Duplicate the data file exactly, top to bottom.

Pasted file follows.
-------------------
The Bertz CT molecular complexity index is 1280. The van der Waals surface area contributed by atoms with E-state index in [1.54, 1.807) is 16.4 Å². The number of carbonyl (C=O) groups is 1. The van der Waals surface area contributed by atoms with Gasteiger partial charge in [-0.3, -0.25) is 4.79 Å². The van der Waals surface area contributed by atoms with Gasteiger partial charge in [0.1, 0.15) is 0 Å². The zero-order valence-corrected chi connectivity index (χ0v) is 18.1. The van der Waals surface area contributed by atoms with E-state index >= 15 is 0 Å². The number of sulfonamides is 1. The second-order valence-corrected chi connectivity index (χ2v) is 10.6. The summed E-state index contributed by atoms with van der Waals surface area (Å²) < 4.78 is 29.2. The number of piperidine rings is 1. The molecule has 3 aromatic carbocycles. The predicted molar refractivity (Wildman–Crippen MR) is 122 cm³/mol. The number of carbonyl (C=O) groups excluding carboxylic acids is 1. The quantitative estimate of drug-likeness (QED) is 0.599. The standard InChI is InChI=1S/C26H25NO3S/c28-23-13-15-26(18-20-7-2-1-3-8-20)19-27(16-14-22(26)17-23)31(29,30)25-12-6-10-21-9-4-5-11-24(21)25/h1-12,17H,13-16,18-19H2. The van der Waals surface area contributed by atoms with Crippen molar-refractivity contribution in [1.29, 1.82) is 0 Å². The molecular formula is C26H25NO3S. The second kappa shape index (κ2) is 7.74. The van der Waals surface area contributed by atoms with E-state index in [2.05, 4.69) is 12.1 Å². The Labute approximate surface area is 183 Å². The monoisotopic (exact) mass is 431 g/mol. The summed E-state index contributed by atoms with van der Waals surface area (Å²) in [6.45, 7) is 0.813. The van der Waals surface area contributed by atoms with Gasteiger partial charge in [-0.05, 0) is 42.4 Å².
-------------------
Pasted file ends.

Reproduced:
The Bertz CT molecular complexity index is 1280. The van der Waals surface area contributed by atoms with E-state index in [1.54, 1.807) is 16.4 Å². The number of carbonyl (C=O) groups is 1. The van der Waals surface area contributed by atoms with Gasteiger partial charge in [-0.3, -0.25) is 4.79 Å². The van der Waals surface area contributed by atoms with Gasteiger partial charge in [0.1, 0.15) is 0 Å². The zero-order valence-corrected chi connectivity index (χ0v) is 18.1. The van der Waals surface area contributed by atoms with E-state index >= 15 is 0 Å². The number of sulfonamides is 1. The second-order valence-corrected chi connectivity index (χ2v) is 10.6. The summed E-state index contributed by atoms with van der Waals surface area (Å²) < 4.78 is 29.2. The number of piperidine rings is 1. The molecule has 3 aromatic carbocycles. The predicted molar refractivity (Wildman–Crippen MR) is 122 cm³/mol. The number of carbonyl (C=O) groups excluding carboxylic acids is 1. The quantitative estimate of drug-likeness (QED) is 0.599. The standard InChI is InChI=1S/C26H25NO3S/c28-23-13-15-26(18-20-7-2-1-3-8-20)19-27(16-14-22(26)17-23)31(29,30)25-12-6-10-21-9-4-5-11-24(21)25/h1-12,17H,13-16,18-19H2. The van der Waals surface area contributed by atoms with Crippen molar-refractivity contribution in [1.29, 1.82) is 0 Å². The molecular formula is C26H25NO3S. The second kappa shape index (κ2) is 7.74. The van der Waals surface area contributed by atoms with E-state index in [2.05, 4.69) is 12.1 Å². The Labute approximate surface area is 183 Å². The monoisotopic (exact) mass is 431 g/mol. The summed E-state index contributed by atoms with van der Waals surface area (Å²) in [6.45, 7) is 0.813. The van der Waals surface area contributed by atoms with Gasteiger partial charge in [-0.05, 0) is 42.4 Å².